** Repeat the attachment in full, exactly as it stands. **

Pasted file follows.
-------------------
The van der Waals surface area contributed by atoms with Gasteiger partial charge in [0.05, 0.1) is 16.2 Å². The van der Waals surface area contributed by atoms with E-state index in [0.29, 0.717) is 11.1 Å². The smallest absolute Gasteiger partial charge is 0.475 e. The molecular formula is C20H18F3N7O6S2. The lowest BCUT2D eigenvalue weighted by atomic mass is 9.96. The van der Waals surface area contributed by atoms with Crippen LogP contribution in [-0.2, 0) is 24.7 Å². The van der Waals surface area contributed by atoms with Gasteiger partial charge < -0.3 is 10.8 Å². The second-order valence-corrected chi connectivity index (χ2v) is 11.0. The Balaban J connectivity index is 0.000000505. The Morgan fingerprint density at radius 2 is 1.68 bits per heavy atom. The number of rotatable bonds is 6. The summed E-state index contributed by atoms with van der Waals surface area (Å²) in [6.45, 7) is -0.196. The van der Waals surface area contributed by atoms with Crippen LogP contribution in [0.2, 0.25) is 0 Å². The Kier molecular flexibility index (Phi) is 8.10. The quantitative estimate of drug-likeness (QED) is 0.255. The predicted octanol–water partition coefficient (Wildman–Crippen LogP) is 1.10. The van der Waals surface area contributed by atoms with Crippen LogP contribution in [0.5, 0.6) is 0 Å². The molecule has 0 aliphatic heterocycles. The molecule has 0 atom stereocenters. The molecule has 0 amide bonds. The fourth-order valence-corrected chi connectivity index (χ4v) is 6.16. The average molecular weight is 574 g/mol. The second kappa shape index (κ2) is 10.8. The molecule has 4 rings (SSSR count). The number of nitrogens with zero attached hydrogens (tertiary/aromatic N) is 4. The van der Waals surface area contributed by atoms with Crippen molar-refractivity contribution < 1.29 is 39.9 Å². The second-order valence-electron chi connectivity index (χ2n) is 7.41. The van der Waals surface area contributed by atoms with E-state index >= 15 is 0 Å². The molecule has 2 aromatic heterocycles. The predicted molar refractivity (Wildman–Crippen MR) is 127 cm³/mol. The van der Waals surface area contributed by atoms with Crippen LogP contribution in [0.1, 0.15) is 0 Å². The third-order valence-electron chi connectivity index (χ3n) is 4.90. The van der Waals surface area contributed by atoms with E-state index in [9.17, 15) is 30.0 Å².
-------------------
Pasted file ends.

The van der Waals surface area contributed by atoms with Gasteiger partial charge in [0.05, 0.1) is 16.2 Å². The van der Waals surface area contributed by atoms with E-state index in [0.29, 0.717) is 11.1 Å². The smallest absolute Gasteiger partial charge is 0.475 e. The molecular formula is C20H18F3N7O6S2. The lowest BCUT2D eigenvalue weighted by atomic mass is 9.96. The van der Waals surface area contributed by atoms with Crippen LogP contribution in [-0.2, 0) is 24.7 Å². The van der Waals surface area contributed by atoms with Gasteiger partial charge < -0.3 is 10.8 Å². The second-order valence-corrected chi connectivity index (χ2v) is 11.0. The Balaban J connectivity index is 0.000000505. The Morgan fingerprint density at radius 2 is 1.68 bits per heavy atom. The number of rotatable bonds is 6. The summed E-state index contributed by atoms with van der Waals surface area (Å²) in [6.45, 7) is -0.196. The van der Waals surface area contributed by atoms with Crippen LogP contribution in [0.2, 0.25) is 0 Å². The Kier molecular flexibility index (Phi) is 8.10. The quantitative estimate of drug-likeness (QED) is 0.255. The predicted octanol–water partition coefficient (Wildman–Crippen LogP) is 1.10. The van der Waals surface area contributed by atoms with Crippen LogP contribution in [0.5, 0.6) is 0 Å². The molecule has 0 aliphatic heterocycles. The molecule has 0 atom stereocenters. The molecule has 0 amide bonds. The fourth-order valence-corrected chi connectivity index (χ4v) is 6.16. The average molecular weight is 574 g/mol. The second kappa shape index (κ2) is 10.8. The molecule has 4 rings (SSSR count). The number of nitrogens with zero attached hydrogens (tertiary/aromatic N) is 4. The van der Waals surface area contributed by atoms with Crippen molar-refractivity contribution < 1.29 is 39.9 Å². The second-order valence-electron chi connectivity index (χ2n) is 7.41. The van der Waals surface area contributed by atoms with E-state index >= 15 is 0 Å². The molecule has 2 aromatic heterocycles. The predicted molar refractivity (Wildman–Crippen MR) is 127 cm³/mol. The van der Waals surface area contributed by atoms with Crippen LogP contribution in [0.1, 0.15) is 0 Å². The third-order valence-electron chi connectivity index (χ3n) is 4.90. The van der Waals surface area contributed by atoms with E-state index in [9.17, 15) is 30.0 Å².